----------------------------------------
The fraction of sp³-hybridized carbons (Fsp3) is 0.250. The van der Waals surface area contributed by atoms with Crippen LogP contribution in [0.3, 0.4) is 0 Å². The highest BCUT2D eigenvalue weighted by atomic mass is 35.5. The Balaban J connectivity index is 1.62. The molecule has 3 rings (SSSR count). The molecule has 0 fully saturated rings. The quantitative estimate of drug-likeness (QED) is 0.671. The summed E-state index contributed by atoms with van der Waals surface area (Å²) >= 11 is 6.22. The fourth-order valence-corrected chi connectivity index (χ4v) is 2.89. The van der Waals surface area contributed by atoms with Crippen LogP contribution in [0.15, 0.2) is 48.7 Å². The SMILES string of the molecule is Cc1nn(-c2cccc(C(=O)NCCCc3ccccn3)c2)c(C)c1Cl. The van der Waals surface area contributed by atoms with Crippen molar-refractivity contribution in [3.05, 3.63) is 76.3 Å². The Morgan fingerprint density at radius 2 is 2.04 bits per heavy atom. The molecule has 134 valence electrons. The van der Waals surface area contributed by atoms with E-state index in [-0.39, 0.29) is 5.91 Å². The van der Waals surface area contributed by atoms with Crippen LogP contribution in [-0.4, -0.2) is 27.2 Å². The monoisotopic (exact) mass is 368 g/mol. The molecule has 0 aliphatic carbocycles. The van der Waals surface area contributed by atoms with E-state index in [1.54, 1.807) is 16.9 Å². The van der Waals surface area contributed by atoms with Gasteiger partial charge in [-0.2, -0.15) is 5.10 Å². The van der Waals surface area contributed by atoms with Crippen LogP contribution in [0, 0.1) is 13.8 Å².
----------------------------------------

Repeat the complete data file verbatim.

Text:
The fraction of sp³-hybridized carbons (Fsp3) is 0.250. The van der Waals surface area contributed by atoms with Crippen LogP contribution in [0.3, 0.4) is 0 Å². The highest BCUT2D eigenvalue weighted by atomic mass is 35.5. The Balaban J connectivity index is 1.62. The molecule has 3 rings (SSSR count). The molecule has 0 fully saturated rings. The quantitative estimate of drug-likeness (QED) is 0.671. The summed E-state index contributed by atoms with van der Waals surface area (Å²) >= 11 is 6.22. The fourth-order valence-corrected chi connectivity index (χ4v) is 2.89. The van der Waals surface area contributed by atoms with Crippen LogP contribution in [0.15, 0.2) is 48.7 Å². The SMILES string of the molecule is Cc1nn(-c2cccc(C(=O)NCCCc3ccccn3)c2)c(C)c1Cl. The van der Waals surface area contributed by atoms with Crippen molar-refractivity contribution in [3.05, 3.63) is 76.3 Å². The Morgan fingerprint density at radius 2 is 2.04 bits per heavy atom. The molecule has 134 valence electrons. The van der Waals surface area contributed by atoms with E-state index in [-0.39, 0.29) is 5.91 Å². The van der Waals surface area contributed by atoms with Crippen LogP contribution in [-0.4, -0.2) is 27.2 Å². The monoisotopic (exact) mass is 368 g/mol. The molecule has 0 aliphatic carbocycles. The van der Waals surface area contributed by atoms with E-state index in [1.54, 1.807) is 16.9 Å². The van der Waals surface area contributed by atoms with Gasteiger partial charge in [-0.2, -0.15) is 5.10 Å². The van der Waals surface area contributed by atoms with Crippen LogP contribution in [0, 0.1) is 13.8 Å².